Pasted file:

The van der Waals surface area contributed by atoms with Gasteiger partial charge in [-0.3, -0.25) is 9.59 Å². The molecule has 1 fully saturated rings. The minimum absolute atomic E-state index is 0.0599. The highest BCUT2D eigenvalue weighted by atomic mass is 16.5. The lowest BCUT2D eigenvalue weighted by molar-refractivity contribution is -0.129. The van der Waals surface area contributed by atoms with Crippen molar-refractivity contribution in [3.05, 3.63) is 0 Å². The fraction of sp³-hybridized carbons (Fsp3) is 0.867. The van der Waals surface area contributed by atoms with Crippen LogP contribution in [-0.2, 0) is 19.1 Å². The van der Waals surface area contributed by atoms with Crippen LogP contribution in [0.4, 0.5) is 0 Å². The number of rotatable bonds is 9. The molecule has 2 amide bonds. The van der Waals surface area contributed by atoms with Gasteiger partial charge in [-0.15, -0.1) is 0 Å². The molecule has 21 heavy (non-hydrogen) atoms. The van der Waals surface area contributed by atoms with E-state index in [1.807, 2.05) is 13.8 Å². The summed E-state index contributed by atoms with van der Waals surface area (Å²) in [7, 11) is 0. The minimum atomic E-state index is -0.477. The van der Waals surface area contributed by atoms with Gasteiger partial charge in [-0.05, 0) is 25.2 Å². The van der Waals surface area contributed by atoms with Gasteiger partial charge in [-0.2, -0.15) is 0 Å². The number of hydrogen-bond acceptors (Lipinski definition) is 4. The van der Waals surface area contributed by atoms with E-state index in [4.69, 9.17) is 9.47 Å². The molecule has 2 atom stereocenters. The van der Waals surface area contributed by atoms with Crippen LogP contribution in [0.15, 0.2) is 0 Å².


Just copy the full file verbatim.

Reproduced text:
The van der Waals surface area contributed by atoms with Gasteiger partial charge in [-0.3, -0.25) is 9.59 Å². The molecule has 1 fully saturated rings. The minimum absolute atomic E-state index is 0.0599. The highest BCUT2D eigenvalue weighted by atomic mass is 16.5. The lowest BCUT2D eigenvalue weighted by molar-refractivity contribution is -0.129. The van der Waals surface area contributed by atoms with Crippen molar-refractivity contribution in [3.05, 3.63) is 0 Å². The fraction of sp³-hybridized carbons (Fsp3) is 0.867. The van der Waals surface area contributed by atoms with Crippen LogP contribution in [-0.2, 0) is 19.1 Å². The van der Waals surface area contributed by atoms with Crippen LogP contribution in [0.4, 0.5) is 0 Å². The number of rotatable bonds is 9. The molecule has 2 amide bonds. The van der Waals surface area contributed by atoms with Gasteiger partial charge in [-0.15, -0.1) is 0 Å². The molecule has 21 heavy (non-hydrogen) atoms. The van der Waals surface area contributed by atoms with E-state index in [1.807, 2.05) is 13.8 Å². The summed E-state index contributed by atoms with van der Waals surface area (Å²) in [7, 11) is 0. The minimum atomic E-state index is -0.477. The van der Waals surface area contributed by atoms with Gasteiger partial charge in [-0.05, 0) is 25.2 Å². The van der Waals surface area contributed by atoms with Gasteiger partial charge in [-0.2, -0.15) is 0 Å². The number of hydrogen-bond acceptors (Lipinski definition) is 4. The van der Waals surface area contributed by atoms with E-state index in [4.69, 9.17) is 9.47 Å². The molecule has 2 atom stereocenters. The van der Waals surface area contributed by atoms with Crippen LogP contribution in [0.15, 0.2) is 0 Å².